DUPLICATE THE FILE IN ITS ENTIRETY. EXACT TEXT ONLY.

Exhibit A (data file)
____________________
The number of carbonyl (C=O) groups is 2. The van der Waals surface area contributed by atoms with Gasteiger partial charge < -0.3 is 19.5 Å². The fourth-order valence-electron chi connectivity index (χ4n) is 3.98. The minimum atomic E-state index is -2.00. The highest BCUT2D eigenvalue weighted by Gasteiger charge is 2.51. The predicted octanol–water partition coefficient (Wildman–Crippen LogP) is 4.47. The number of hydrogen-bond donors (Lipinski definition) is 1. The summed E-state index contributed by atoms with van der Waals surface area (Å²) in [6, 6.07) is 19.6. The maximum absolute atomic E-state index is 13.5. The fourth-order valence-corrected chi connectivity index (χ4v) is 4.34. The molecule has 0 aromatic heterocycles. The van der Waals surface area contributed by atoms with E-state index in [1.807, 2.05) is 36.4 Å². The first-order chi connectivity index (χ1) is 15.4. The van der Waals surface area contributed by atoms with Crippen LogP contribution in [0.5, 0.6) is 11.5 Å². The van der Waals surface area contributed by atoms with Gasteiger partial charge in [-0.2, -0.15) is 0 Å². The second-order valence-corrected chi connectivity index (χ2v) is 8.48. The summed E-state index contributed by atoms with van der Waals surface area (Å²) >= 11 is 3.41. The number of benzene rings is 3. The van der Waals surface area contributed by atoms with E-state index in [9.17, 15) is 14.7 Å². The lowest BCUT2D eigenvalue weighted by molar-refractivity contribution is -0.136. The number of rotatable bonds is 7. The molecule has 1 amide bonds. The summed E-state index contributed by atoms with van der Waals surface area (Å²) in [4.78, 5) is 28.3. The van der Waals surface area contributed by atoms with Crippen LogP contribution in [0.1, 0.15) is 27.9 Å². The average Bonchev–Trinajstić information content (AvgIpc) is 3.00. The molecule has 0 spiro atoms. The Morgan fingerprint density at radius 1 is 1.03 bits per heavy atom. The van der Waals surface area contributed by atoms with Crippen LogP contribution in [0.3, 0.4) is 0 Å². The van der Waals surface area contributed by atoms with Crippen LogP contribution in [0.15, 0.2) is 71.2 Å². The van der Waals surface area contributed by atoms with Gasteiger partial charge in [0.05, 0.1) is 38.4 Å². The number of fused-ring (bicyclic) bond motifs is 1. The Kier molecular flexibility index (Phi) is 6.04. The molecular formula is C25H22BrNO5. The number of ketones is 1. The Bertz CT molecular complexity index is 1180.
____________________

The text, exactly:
The number of carbonyl (C=O) groups is 2. The van der Waals surface area contributed by atoms with Gasteiger partial charge < -0.3 is 19.5 Å². The fourth-order valence-electron chi connectivity index (χ4n) is 3.98. The minimum atomic E-state index is -2.00. The highest BCUT2D eigenvalue weighted by Gasteiger charge is 2.51. The predicted octanol–water partition coefficient (Wildman–Crippen LogP) is 4.47. The number of hydrogen-bond donors (Lipinski definition) is 1. The summed E-state index contributed by atoms with van der Waals surface area (Å²) in [6, 6.07) is 19.6. The maximum absolute atomic E-state index is 13.5. The fourth-order valence-corrected chi connectivity index (χ4v) is 4.34. The molecule has 0 aromatic heterocycles. The van der Waals surface area contributed by atoms with E-state index in [1.807, 2.05) is 36.4 Å². The first-order chi connectivity index (χ1) is 15.4. The van der Waals surface area contributed by atoms with Crippen LogP contribution in [0.5, 0.6) is 11.5 Å². The van der Waals surface area contributed by atoms with Gasteiger partial charge in [-0.2, -0.15) is 0 Å². The second-order valence-corrected chi connectivity index (χ2v) is 8.48. The summed E-state index contributed by atoms with van der Waals surface area (Å²) >= 11 is 3.41. The number of benzene rings is 3. The van der Waals surface area contributed by atoms with E-state index in [9.17, 15) is 14.7 Å². The lowest BCUT2D eigenvalue weighted by molar-refractivity contribution is -0.136. The number of rotatable bonds is 7. The molecule has 1 amide bonds. The summed E-state index contributed by atoms with van der Waals surface area (Å²) in [4.78, 5) is 28.3. The van der Waals surface area contributed by atoms with Crippen LogP contribution in [0.1, 0.15) is 27.9 Å². The average Bonchev–Trinajstić information content (AvgIpc) is 3.00. The molecule has 0 spiro atoms. The Morgan fingerprint density at radius 1 is 1.03 bits per heavy atom. The van der Waals surface area contributed by atoms with Crippen LogP contribution in [0.3, 0.4) is 0 Å². The van der Waals surface area contributed by atoms with Crippen LogP contribution in [0.15, 0.2) is 71.2 Å². The van der Waals surface area contributed by atoms with Gasteiger partial charge in [0.05, 0.1) is 38.4 Å². The number of fused-ring (bicyclic) bond motifs is 1. The Kier molecular flexibility index (Phi) is 6.04. The molecular formula is C25H22BrNO5. The number of ketones is 1. The Bertz CT molecular complexity index is 1180.